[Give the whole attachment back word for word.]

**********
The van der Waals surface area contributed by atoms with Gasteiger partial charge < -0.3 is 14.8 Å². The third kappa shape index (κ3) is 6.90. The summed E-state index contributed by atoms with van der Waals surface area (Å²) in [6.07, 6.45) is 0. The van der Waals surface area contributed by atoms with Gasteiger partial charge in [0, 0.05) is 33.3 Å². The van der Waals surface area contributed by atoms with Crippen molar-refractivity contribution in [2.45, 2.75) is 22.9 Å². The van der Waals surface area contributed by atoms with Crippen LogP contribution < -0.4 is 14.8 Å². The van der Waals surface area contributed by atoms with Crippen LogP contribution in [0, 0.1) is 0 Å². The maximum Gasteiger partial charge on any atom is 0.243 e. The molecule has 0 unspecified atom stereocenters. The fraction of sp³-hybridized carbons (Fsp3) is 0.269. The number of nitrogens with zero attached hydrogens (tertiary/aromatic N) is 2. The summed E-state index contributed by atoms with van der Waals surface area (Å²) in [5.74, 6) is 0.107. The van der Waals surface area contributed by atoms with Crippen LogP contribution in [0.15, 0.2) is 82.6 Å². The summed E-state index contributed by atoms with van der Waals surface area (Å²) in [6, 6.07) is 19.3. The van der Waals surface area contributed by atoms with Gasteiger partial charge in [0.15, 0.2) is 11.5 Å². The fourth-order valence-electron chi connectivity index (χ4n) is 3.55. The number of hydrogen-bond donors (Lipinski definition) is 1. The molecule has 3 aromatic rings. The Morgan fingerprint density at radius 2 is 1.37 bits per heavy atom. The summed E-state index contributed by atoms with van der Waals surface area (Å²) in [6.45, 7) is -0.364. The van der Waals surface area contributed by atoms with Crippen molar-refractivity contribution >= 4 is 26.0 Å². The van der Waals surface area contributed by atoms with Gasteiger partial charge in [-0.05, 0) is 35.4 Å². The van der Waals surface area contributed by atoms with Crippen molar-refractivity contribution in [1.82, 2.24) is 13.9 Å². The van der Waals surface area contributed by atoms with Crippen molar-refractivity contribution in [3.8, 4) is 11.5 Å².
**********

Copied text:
The van der Waals surface area contributed by atoms with Gasteiger partial charge < -0.3 is 14.8 Å². The third kappa shape index (κ3) is 6.90. The summed E-state index contributed by atoms with van der Waals surface area (Å²) in [6.07, 6.45) is 0. The van der Waals surface area contributed by atoms with Gasteiger partial charge in [0, 0.05) is 33.3 Å². The van der Waals surface area contributed by atoms with Crippen molar-refractivity contribution in [2.45, 2.75) is 22.9 Å². The van der Waals surface area contributed by atoms with Crippen LogP contribution < -0.4 is 14.8 Å². The van der Waals surface area contributed by atoms with Crippen LogP contribution in [0, 0.1) is 0 Å². The maximum Gasteiger partial charge on any atom is 0.243 e. The molecule has 0 unspecified atom stereocenters. The fraction of sp³-hybridized carbons (Fsp3) is 0.269. The number of nitrogens with zero attached hydrogens (tertiary/aromatic N) is 2. The summed E-state index contributed by atoms with van der Waals surface area (Å²) in [5.74, 6) is 0.107. The van der Waals surface area contributed by atoms with Crippen LogP contribution in [0.15, 0.2) is 82.6 Å². The summed E-state index contributed by atoms with van der Waals surface area (Å²) in [6, 6.07) is 19.3. The van der Waals surface area contributed by atoms with Gasteiger partial charge in [0.15, 0.2) is 11.5 Å². The fourth-order valence-electron chi connectivity index (χ4n) is 3.55. The number of hydrogen-bond donors (Lipinski definition) is 1. The molecule has 3 aromatic rings. The Morgan fingerprint density at radius 2 is 1.37 bits per heavy atom. The summed E-state index contributed by atoms with van der Waals surface area (Å²) in [6.45, 7) is -0.364. The van der Waals surface area contributed by atoms with Crippen molar-refractivity contribution >= 4 is 26.0 Å². The van der Waals surface area contributed by atoms with Gasteiger partial charge in [-0.05, 0) is 35.4 Å². The van der Waals surface area contributed by atoms with Crippen molar-refractivity contribution in [1.82, 2.24) is 13.9 Å². The van der Waals surface area contributed by atoms with Crippen molar-refractivity contribution in [3.8, 4) is 11.5 Å².